Machines stood around her, whooshing, beeping, showing graphs of color.

Frankie drew in a sharp breath; Mom was fifty-two years old but looked ancient, gaunt, and drawn.

“Hey, Mom.” She approached the bed slowly, pulled her mother’s chart out of its sleeve, read it. Intercranial hemorrhage. Respiratory failure.

She put it back in the sleeve. “We don’t care about statistics, do we, Mom? You’re tough. I know you are.”

She stared down at her mother’s pale, bluish skin, her sunken cheeks and closed eyes.

Frankie wanted to shut out the sound of the ventilator and imagine the natural rise and fall of her mother’s chest, but she had too much training to fool herself. She knew that stroke patients on ventilators often died within the first few weeks.

She brushed the back of her knuckles across Mom’s soft, warm forehead.

She heard footsteps and knew without looking who was here.

Her dad. The man who’d once called her Peanut and carried her on his shoulders and tossed her playfully into the air until his arms must have ached from the effort. The man she’d gone to war to make proud.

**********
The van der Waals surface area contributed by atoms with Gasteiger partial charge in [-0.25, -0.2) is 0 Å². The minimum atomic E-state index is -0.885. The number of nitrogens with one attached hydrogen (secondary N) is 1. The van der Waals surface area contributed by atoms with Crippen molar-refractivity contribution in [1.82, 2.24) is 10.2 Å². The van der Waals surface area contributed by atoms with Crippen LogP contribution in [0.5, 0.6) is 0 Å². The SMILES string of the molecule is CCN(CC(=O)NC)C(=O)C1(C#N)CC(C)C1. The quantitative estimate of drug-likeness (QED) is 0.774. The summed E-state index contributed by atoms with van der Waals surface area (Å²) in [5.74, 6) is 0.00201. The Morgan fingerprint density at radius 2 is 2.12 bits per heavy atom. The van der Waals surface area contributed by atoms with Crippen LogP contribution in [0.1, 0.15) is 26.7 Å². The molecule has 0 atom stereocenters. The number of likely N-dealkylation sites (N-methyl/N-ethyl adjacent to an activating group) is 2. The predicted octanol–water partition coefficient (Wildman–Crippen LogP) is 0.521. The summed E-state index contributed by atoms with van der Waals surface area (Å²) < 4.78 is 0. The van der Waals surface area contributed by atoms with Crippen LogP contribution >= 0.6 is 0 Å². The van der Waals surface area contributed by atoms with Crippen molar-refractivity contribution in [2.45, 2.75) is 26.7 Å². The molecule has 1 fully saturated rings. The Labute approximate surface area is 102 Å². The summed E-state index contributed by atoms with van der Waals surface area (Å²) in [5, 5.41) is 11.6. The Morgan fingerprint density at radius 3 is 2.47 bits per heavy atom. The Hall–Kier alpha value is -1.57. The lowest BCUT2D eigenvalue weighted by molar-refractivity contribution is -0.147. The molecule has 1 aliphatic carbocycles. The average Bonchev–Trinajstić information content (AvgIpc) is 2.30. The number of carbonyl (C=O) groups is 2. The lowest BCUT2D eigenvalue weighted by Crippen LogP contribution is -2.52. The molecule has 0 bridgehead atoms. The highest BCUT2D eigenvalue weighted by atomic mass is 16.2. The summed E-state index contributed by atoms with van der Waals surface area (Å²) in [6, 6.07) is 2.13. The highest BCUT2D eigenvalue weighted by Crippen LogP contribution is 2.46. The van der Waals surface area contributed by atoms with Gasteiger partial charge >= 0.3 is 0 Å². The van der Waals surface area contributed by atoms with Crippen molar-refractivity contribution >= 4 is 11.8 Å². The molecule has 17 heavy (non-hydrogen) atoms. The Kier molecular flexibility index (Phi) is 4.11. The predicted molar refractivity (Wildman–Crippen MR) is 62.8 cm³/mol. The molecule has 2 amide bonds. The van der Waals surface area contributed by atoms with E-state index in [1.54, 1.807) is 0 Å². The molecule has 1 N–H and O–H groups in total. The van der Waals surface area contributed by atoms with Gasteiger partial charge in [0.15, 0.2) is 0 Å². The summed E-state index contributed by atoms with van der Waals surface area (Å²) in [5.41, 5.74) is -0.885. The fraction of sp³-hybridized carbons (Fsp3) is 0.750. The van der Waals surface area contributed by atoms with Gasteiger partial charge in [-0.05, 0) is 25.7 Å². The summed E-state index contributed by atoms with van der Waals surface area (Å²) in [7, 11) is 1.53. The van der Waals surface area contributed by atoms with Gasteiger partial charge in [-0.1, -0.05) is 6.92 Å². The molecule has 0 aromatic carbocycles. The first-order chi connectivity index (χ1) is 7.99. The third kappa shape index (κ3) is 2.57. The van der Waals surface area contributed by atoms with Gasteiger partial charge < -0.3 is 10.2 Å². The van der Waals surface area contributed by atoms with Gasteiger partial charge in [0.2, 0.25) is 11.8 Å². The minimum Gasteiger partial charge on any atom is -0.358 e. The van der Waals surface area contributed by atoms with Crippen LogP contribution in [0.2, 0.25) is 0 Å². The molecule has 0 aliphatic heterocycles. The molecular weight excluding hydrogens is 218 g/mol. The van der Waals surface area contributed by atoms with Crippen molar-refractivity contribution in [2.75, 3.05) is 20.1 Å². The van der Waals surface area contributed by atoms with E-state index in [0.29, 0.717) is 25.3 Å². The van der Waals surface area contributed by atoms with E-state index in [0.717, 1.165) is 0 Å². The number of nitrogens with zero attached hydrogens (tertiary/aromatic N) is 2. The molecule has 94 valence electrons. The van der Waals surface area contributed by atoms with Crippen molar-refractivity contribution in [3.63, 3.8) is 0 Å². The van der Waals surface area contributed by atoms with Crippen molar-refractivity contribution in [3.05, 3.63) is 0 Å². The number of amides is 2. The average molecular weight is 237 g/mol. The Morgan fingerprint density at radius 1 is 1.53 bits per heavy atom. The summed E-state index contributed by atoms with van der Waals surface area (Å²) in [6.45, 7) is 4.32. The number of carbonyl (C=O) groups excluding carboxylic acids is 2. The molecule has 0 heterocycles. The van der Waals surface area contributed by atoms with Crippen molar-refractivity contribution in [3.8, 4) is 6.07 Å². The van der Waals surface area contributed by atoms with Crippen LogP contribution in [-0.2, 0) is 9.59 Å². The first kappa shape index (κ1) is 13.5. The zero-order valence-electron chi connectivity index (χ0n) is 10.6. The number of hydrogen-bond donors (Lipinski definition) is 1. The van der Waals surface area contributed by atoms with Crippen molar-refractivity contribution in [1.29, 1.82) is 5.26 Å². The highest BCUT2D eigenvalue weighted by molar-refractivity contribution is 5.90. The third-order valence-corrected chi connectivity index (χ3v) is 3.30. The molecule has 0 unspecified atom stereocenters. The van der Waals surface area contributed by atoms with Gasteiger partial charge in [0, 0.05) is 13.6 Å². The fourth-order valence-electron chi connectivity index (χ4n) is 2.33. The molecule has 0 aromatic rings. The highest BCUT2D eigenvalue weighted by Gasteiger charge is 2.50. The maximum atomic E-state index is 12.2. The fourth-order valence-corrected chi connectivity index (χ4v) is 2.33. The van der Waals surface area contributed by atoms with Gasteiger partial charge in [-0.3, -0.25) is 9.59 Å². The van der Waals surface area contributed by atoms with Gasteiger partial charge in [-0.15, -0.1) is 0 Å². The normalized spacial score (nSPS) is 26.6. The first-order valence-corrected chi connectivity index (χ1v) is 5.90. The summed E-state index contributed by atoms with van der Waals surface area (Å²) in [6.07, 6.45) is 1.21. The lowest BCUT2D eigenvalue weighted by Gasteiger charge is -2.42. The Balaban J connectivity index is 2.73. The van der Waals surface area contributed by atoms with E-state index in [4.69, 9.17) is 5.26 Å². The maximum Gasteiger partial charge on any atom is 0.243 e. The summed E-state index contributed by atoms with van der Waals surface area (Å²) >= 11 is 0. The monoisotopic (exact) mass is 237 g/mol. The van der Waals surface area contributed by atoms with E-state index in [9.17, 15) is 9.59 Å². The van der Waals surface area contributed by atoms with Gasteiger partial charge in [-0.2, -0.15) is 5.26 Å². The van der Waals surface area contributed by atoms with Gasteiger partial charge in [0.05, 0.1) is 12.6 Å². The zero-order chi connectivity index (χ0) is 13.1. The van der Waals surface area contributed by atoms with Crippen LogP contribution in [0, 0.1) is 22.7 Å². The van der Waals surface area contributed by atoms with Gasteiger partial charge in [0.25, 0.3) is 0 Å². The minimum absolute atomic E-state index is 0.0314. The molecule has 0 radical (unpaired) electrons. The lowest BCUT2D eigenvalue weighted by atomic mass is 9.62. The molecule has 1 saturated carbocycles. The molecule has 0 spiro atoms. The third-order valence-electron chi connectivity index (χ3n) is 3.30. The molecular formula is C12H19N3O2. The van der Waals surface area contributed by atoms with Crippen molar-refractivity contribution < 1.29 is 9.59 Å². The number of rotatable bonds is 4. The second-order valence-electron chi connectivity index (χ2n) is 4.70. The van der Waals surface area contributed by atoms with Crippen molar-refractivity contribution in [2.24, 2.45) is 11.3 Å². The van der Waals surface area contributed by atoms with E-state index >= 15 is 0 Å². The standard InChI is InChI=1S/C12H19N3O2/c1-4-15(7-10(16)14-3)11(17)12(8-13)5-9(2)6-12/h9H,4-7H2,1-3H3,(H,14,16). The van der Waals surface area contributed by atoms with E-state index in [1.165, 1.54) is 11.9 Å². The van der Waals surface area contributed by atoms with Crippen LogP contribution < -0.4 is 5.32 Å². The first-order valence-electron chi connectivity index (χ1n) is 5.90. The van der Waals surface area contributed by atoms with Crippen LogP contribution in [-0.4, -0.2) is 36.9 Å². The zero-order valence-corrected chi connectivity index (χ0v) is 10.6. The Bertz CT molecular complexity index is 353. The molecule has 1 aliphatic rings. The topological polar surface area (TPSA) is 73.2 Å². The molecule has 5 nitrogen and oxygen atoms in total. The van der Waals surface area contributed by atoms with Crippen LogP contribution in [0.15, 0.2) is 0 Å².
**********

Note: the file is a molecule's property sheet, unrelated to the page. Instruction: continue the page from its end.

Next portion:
He paused at the door. Frankie looked up.

He stared at her for a long moment, as if deliberating what he should do, and then he walked slowly forward, took his place on the other side of the bed. His fingers curled tightly around the bed rail. She saw how tanned he was, even in May, from walking job sites, overseeing construction beneath

the hot Southern California sun. He wore a bright blue polyester shirt, buttoned incorrectly, and beige polyester pants. A wide, tightened belt hinted at weight loss.

“You didn’t call me,” she said. “I couldn’t.”

She heard the way his voice cracked and knew it had been fear that stopped him from calling, not anger. “When did it happen?”

“A few days ago. She had a headache,” he said softly, in a voice she barely recognized. “I told her to quit complaining.”

Pain filled his eyes when he looked at Frankie. “She’ll come out of this, Dad.”

“You think? I mean, you’re a nurse. You should know.” “She’s tough,” Frankie said.